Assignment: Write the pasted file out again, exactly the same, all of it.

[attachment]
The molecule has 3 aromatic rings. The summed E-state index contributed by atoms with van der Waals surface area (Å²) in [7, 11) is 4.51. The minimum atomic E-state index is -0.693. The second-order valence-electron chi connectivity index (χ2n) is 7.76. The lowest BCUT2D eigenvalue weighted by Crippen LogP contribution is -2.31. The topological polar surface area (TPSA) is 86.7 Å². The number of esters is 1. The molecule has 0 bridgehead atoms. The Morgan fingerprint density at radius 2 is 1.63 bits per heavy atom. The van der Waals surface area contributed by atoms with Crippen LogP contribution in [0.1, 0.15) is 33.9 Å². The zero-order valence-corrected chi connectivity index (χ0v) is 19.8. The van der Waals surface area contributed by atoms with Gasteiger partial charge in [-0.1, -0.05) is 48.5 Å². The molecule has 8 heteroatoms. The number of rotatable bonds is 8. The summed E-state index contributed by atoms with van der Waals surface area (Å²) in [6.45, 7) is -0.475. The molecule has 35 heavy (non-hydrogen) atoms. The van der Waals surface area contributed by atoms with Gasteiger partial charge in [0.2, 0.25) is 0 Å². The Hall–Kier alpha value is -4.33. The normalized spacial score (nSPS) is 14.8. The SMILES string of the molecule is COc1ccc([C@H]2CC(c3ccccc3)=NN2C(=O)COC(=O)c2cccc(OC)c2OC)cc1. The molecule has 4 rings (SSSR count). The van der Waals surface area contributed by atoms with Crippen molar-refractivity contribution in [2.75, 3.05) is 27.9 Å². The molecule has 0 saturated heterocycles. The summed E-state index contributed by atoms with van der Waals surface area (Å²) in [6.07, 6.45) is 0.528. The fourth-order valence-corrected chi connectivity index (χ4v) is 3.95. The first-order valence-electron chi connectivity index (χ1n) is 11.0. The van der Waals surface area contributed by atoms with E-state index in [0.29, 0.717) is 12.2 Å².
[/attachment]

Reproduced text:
The molecule has 3 aromatic rings. The summed E-state index contributed by atoms with van der Waals surface area (Å²) in [7, 11) is 4.51. The minimum atomic E-state index is -0.693. The second-order valence-electron chi connectivity index (χ2n) is 7.76. The lowest BCUT2D eigenvalue weighted by Crippen LogP contribution is -2.31. The topological polar surface area (TPSA) is 86.7 Å². The number of esters is 1. The molecule has 0 bridgehead atoms. The Morgan fingerprint density at radius 2 is 1.63 bits per heavy atom. The van der Waals surface area contributed by atoms with Crippen LogP contribution in [0.1, 0.15) is 33.9 Å². The zero-order valence-corrected chi connectivity index (χ0v) is 19.8. The van der Waals surface area contributed by atoms with Gasteiger partial charge in [-0.1, -0.05) is 48.5 Å². The molecule has 8 heteroatoms. The number of rotatable bonds is 8. The summed E-state index contributed by atoms with van der Waals surface area (Å²) in [6.45, 7) is -0.475. The molecule has 35 heavy (non-hydrogen) atoms. The van der Waals surface area contributed by atoms with Gasteiger partial charge in [0.2, 0.25) is 0 Å². The Hall–Kier alpha value is -4.33. The normalized spacial score (nSPS) is 14.8. The SMILES string of the molecule is COc1ccc([C@H]2CC(c3ccccc3)=NN2C(=O)COC(=O)c2cccc(OC)c2OC)cc1. The molecule has 4 rings (SSSR count). The van der Waals surface area contributed by atoms with Crippen molar-refractivity contribution in [2.75, 3.05) is 27.9 Å². The molecule has 0 saturated heterocycles. The summed E-state index contributed by atoms with van der Waals surface area (Å²) in [6.07, 6.45) is 0.528. The fourth-order valence-corrected chi connectivity index (χ4v) is 3.95. The first-order valence-electron chi connectivity index (χ1n) is 11.0. The van der Waals surface area contributed by atoms with E-state index in [0.29, 0.717) is 12.2 Å².